Cocoa futures eased after European cocoa processing volumes showed
a surprise decline to the lowest in two years, with fears of a further drop in prices
if statistics from other regions turn out weak.
Grindings in European cocoa processing plants fell 0.7% year
on year to 307,938 tonnes in the April-to-June quarter, the European Cocoa
The figure was the lowest since the same quarter of 2012,
and came in short of market expectations of a rise of 2-3% in volumes.
"A further slowdown had been expected, given the low processing margins, but grinding has nevertheless proved somewhat lower than envisaged," Commerzbank said.
Cocoa futures for September delivery stood 0.9% lower at $3,058
a tonne in New York at 07:45 local time (12.45 UK time).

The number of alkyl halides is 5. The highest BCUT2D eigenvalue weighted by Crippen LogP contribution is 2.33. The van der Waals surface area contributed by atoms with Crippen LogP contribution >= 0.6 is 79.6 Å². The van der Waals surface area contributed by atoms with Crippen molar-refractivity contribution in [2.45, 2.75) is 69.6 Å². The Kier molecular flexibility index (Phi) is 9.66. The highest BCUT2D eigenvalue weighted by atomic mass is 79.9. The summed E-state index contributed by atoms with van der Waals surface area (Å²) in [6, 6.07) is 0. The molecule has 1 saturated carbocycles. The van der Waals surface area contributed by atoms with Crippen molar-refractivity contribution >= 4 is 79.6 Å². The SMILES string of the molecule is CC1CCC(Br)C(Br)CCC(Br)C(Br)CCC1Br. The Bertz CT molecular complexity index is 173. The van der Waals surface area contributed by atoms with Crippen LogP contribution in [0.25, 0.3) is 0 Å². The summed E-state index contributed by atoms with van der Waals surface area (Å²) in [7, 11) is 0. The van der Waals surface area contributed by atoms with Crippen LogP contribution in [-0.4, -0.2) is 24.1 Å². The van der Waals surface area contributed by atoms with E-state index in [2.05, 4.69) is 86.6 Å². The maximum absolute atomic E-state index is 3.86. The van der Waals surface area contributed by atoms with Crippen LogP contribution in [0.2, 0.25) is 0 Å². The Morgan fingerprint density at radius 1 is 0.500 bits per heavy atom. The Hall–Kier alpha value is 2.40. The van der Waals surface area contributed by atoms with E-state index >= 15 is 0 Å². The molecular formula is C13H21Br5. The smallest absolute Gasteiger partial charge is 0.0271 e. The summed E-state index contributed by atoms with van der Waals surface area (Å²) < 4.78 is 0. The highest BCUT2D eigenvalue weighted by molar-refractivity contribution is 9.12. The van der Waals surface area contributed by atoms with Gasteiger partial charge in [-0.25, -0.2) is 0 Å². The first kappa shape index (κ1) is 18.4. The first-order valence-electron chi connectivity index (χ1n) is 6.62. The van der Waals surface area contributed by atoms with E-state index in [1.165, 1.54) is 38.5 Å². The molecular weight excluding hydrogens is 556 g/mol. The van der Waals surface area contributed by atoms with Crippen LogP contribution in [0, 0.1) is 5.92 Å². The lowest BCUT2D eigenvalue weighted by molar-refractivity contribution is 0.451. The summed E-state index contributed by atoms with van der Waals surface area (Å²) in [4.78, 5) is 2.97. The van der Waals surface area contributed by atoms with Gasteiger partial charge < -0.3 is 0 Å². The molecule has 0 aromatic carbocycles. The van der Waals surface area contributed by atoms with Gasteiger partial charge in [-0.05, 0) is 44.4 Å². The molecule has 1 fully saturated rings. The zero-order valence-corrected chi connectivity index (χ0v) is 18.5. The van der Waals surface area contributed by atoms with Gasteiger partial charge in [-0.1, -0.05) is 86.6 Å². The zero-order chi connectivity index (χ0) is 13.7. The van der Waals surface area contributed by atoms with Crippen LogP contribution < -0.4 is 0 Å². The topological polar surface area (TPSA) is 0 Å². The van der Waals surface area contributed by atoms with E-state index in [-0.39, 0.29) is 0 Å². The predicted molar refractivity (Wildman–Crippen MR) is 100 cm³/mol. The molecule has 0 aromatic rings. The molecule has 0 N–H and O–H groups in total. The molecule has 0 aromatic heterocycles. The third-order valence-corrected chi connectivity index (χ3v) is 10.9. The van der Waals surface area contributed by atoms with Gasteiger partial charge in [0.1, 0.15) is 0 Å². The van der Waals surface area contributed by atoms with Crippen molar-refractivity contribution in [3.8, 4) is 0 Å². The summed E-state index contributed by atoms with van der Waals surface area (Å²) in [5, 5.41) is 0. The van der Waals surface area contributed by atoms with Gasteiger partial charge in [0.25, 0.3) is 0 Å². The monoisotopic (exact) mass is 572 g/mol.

London's September contract stood down 0.6% at £1,901 a
tonne, falling earlier to £1,897 a tonne, its first foray below £1,900 a tonne in
"The data was disappointing," a European soft commodities
investor told Agrimoney.com.
'One piece in the
Prices may be open to a further decline if upcoming data
expected on Asia's cocoa grindings proves weak, the investor added.
"There is a question over how much of this decline is down
to processors shifting activity from Europe to origin countries. The European
data are only one piece in the jigsaw."
Groups such as Olam International are raising cocoa
processing capacity in cocoa growing countries such as Ivory Coast and
Indonesia, encouraged by growth in chocolate consumption in developing markets.
"When we see the Asian data, we will have more of an idea of
what is going on," the investor said.
Processing volumes are also being curtailed worldwide by a
weak market for cocoa powder, one of main products, with butter, from
While margins from producing cocoa butter, a major ingredient
of chocolate bars, remain strong, those from powder, used in ice cream and
biscuits, are at their weakest in more than a decade, processor Barry Callebaut said last week.